The year that nothing worked
Wall Street analysts entered 2018 with a broadly bullish outlook, buoyed (perhaps) by the momentum of 2017. The average prognostication for the S&P 500 index called for gains around 8 percent, with some more bullish soothsayers expecting double digit returns. In the end, the market gave up all of its mid-year gains to finish under water. Large caps, small caps, US and international, all produced losses of varying degrees as the year came to a screeching halt with the largest December loss since the Great Depression.
Ordinarily, one might expect other asset classes to pick up the slack (the fundamental premise of diversification). Not this year. Bonds, gold, oil, real estate, all generated losses. 2018 was a year in which nothing worked.
The S&P 500 ended the year down 4.4 percent, a reminder that stock market forecasts are fun to read but should not be relied upon to make investment decisions. Only the more defensive utility and health care sectors managed to eke out gains as investors fled to relative safety. Tech stocks rallied smartly during the first half, but gave up their gains and then some in December. US small caps, developed international stocks, and emerging markets all retreated by 10 percent or more for the year. The worst performing sector proved to be energy, as oil prices tumbled by 45 percent during the fourth quarter of the year. Good for motorists, not so great for investors.
Economic news has generally been positive, particularly on two fronts: employment and corporate earnings. The US has now enjoyed 100 consecutive months of job growth, more than twice as long as the previous record streak ending in 1990, and January’s numbers showed little evidence of slowing.
Meanwhile, corporate profits surged in 2018, rising by an average 25 percent rate for the first 3 quarters of the year, and a respectable 13 percent so far for the final quarter. Much of this impressive performance can be credited to the tax reform bill enacted in late 2017 which cut corporate tax rates by 40 percent at the margin. The lion’s share of this profit windfall found its way into the hands of shareholders in the form of stock buybacks and dividends, adding more impetus to the market’s upward momentum.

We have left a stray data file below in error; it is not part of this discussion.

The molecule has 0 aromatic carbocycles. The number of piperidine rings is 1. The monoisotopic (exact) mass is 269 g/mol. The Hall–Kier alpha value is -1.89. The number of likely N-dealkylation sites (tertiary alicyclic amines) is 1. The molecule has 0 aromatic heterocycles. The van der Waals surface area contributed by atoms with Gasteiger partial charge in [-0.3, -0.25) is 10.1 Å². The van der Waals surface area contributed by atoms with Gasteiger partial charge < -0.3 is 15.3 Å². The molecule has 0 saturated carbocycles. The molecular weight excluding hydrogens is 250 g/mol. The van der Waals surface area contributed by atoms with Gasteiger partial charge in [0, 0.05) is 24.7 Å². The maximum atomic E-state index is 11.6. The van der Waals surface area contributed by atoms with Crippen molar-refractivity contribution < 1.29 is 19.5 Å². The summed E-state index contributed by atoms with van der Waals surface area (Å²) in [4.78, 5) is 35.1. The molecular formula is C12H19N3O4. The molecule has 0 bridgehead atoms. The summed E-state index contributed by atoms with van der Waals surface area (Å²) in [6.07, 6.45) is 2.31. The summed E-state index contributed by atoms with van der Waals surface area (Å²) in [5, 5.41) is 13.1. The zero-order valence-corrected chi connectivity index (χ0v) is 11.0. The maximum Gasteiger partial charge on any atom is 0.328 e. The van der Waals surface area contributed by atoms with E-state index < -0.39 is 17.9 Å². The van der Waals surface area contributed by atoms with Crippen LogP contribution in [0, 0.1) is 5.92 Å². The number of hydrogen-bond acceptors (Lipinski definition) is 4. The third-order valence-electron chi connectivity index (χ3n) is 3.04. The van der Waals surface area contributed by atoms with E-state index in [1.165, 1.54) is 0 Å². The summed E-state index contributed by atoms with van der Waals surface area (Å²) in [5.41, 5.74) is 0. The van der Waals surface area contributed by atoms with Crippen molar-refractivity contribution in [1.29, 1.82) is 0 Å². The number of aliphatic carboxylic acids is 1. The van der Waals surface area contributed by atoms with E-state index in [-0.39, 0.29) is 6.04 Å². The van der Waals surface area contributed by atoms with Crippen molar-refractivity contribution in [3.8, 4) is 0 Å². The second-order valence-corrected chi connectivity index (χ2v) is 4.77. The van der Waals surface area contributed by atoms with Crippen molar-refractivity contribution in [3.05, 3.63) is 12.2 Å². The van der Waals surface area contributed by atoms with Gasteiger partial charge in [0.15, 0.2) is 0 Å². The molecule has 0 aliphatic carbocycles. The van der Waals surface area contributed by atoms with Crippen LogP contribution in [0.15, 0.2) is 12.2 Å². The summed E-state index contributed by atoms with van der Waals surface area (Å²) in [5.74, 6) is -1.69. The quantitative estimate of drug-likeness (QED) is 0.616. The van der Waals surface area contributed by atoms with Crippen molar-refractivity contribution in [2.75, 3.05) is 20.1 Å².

Heading into the fourth quarter, however, that momentum reversed as a few tiny cracks began to appear in the foundation. The impact from the tax cuts seems to have waned almost entirely, leaving behind nearly $2 trillion in new debt over 10 years like a hangover after a wild party. GDP growth surged briefly in response, but now seems headed back to the long-term trajectory of 1.7 to 2 percent annual growth that prevailed previously.
Likewise, corporate profits spiked early in the year thanks in part to the beneficial reduction in corporate income taxes and a shift to a more globally competitive territorial foreign tax regime. In the wake of startlingly robust profits in 2018, analysts expected earnings to decline in Q1 of ’19, the first such decline in three years. Given investors’ emphasis on earnings growth as the key to stock prices, and the relative overvaluation US markets, it was hardly a surprise that a correction ensued.
Adding to the pressure on stock prices was a growing concern that the Fed would follow through with its previously announced tightening plan. Besides systematically reducing the bloated balance sheet, the biggest worry for the stock market was the expectation of three to four more interest rate hikes in 2019. As the correction deepened and evidence mounted of a gradual slowing in the economy, the Fed reversed course and backed off of its first scheduled rate increase of the year, and softened its rhetoric to hint that additional hikes were unlikely given current conditions. The bond market had reached the same conclusion independently, driving the 10 year Treasury yield down to levels last seen a year ago. The result was a blowout start to the New Year, the biggest rally in stock prices for the month of January in over 30 years, nearly erasing the December losses. We observe that it is somewhat unusual for stock and bond markets to disagree, and that in the longer-term, the bond market generally prevails. Also note that while it doesn’t happen often, last quarter’s commentary suggested a halt to rate hikes, somewhat contrary to prevailing opinion thanks to a compelling paper from the St. Louis Fed.